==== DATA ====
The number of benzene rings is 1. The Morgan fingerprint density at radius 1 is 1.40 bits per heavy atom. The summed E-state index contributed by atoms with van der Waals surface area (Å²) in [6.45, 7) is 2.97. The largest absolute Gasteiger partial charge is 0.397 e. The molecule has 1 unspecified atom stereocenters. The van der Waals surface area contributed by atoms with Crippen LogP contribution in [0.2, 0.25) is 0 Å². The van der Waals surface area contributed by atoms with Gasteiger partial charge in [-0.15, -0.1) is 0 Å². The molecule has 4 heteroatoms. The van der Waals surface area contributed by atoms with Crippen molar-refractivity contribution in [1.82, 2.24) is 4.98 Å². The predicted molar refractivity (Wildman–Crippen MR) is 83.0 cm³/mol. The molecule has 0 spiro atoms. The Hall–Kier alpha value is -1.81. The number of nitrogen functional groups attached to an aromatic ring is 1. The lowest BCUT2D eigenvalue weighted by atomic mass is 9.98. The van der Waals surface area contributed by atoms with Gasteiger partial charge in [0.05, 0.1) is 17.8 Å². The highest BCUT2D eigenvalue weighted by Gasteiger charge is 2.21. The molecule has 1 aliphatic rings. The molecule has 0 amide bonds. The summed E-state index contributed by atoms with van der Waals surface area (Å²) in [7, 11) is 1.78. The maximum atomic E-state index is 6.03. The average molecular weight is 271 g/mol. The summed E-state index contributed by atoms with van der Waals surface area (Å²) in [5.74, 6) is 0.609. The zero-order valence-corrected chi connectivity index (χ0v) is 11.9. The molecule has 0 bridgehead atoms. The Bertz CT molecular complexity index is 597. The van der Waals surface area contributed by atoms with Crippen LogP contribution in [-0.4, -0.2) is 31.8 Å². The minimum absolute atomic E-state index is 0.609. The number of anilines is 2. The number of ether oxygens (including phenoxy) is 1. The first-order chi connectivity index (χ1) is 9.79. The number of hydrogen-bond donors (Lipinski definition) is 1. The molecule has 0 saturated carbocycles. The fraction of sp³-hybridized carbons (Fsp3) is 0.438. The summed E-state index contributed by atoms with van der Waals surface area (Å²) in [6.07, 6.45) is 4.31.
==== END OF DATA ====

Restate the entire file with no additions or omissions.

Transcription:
The number of benzene rings is 1. The Morgan fingerprint density at radius 1 is 1.40 bits per heavy atom. The summed E-state index contributed by atoms with van der Waals surface area (Å²) in [6.45, 7) is 2.97. The largest absolute Gasteiger partial charge is 0.397 e. The molecule has 1 unspecified atom stereocenters. The van der Waals surface area contributed by atoms with Crippen LogP contribution in [0.2, 0.25) is 0 Å². The van der Waals surface area contributed by atoms with Gasteiger partial charge in [-0.15, -0.1) is 0 Å². The molecule has 4 heteroatoms. The van der Waals surface area contributed by atoms with Crippen molar-refractivity contribution in [1.82, 2.24) is 4.98 Å². The predicted molar refractivity (Wildman–Crippen MR) is 83.0 cm³/mol. The molecule has 0 spiro atoms. The Hall–Kier alpha value is -1.81. The number of nitrogen functional groups attached to an aromatic ring is 1. The lowest BCUT2D eigenvalue weighted by atomic mass is 9.98. The van der Waals surface area contributed by atoms with Gasteiger partial charge in [0.05, 0.1) is 17.8 Å². The highest BCUT2D eigenvalue weighted by Gasteiger charge is 2.21. The molecule has 1 aliphatic rings. The molecule has 0 amide bonds. The summed E-state index contributed by atoms with van der Waals surface area (Å²) in [7, 11) is 1.78. The maximum atomic E-state index is 6.03. The average molecular weight is 271 g/mol. The summed E-state index contributed by atoms with van der Waals surface area (Å²) in [5.74, 6) is 0.609. The zero-order valence-corrected chi connectivity index (χ0v) is 11.9. The molecule has 0 bridgehead atoms. The Bertz CT molecular complexity index is 597. The van der Waals surface area contributed by atoms with Crippen LogP contribution in [-0.4, -0.2) is 31.8 Å². The minimum absolute atomic E-state index is 0.609. The number of anilines is 2. The number of ether oxygens (including phenoxy) is 1. The first-order chi connectivity index (χ1) is 9.79. The number of hydrogen-bond donors (Lipinski definition) is 1. The molecule has 0 saturated carbocycles. The fraction of sp³-hybridized carbons (Fsp3) is 0.438. The summed E-state index contributed by atoms with van der Waals surface area (Å²) in [6.07, 6.45) is 4.31.